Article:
At the border with the famous resort of Lido di Jesolo, the coast of Cavallino is a paradise for those who love the outdoors in a natural environment in which the sea and the lagoon mix and create different sceneries.
The design and urban planning of this kingdom for campers is a very appreciated by tourists. In fact, along the whole stretch of beach is a succession of thirty well-equipped campsites and holiday villages surrounded by trees and pine forests. These areas can be limited for those looking for peace or animated, complete with swimming pools, cinemas, games, spas, dance floors and stages for concerts or cabaret.
There are a large variety of offerings that all have outdoor tourism in common, but with amenities that make this type of holiday perfectly suited to families and those looking for relax. For those who prefer to stay in different type of structures, there are excellent hotels, bungalows and apartments available to tourists.
Boat and cycling trips are pleasant alternatives for discovering unique sceneries such as the fish farms, sandbanks and pine forests. This is a paradise for birdwatchers. Leaving the coast, there are ancient and picturesque villages of Ca' Savio, Ca' Vio, Treporti, Lio Grando, Lio Piccolo and Punta Sabbioni. After a short motorboat ride, you find yourself surrounded by the thousand-year charm of Venice.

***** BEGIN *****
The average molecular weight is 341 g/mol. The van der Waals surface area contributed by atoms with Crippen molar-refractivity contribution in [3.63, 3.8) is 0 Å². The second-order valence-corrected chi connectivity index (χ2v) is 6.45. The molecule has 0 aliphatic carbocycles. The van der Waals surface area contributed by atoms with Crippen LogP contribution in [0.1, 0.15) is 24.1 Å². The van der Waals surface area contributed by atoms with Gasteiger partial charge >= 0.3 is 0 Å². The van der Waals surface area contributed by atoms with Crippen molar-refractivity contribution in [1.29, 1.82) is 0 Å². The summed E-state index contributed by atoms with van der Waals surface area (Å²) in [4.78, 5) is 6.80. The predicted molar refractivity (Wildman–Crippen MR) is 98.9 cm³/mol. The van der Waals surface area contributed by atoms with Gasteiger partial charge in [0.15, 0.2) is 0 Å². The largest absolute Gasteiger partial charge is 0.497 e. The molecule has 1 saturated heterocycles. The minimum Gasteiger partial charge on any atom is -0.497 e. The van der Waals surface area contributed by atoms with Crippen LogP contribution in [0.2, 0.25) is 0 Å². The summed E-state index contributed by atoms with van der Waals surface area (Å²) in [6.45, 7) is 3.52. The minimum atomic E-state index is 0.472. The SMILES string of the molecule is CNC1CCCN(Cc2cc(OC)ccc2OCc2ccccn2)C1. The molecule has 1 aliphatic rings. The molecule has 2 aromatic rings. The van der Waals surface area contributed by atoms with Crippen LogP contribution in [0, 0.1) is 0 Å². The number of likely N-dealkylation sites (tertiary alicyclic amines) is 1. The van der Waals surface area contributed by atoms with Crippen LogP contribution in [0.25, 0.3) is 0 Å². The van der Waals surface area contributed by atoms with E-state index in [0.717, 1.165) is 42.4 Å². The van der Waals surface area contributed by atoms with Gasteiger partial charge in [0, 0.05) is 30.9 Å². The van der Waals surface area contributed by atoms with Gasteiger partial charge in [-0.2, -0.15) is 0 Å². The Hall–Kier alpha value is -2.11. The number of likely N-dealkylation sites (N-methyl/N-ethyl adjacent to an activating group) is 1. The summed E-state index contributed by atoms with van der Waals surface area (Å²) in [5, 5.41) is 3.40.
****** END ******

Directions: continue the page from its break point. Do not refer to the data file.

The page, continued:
Where: Via Carlo Alberto Radaelli, 7 - 30013 Cavallino-Treporti (Province of Venice)
With 32 campsites immersed in a beautiful pine forest and with over 6 million visitors every year, Cavallino Treporti is one of Europe's leading outdoor tourist destinations.
The resort is located mid-way down the Venice peninsula. Its ecosystem, much loved by tourists from around the world consists of natural sand dunes and a vast pine forest, with the Venice Lagoon running along the peninsula for several kilometres.
It is within this context that, in the mid-1980s, the Villaggio San Paolo, managed by the Diocese of Belluno, began the radical transformation of the children's Colonia Marina (Summer Camp), extending it to create a family resort, specially adapted to welcome disabled visitors.
All of this was achieved by means of innovative architectural designs for improved access and inclusivity, in anticipation of legislation on the removal of architectural barriers that was introduced in 1989. The pioneering facilities have since been the subject of promotion by the European Community, with numerous visits by sector operators from various countries.
Beach and water access is enabled by wooden walkways and roll-out pathways, including special sand chairs.
This model of inclusivity continues to form the basis of the evolution in the management of the Villaggio San Paolo.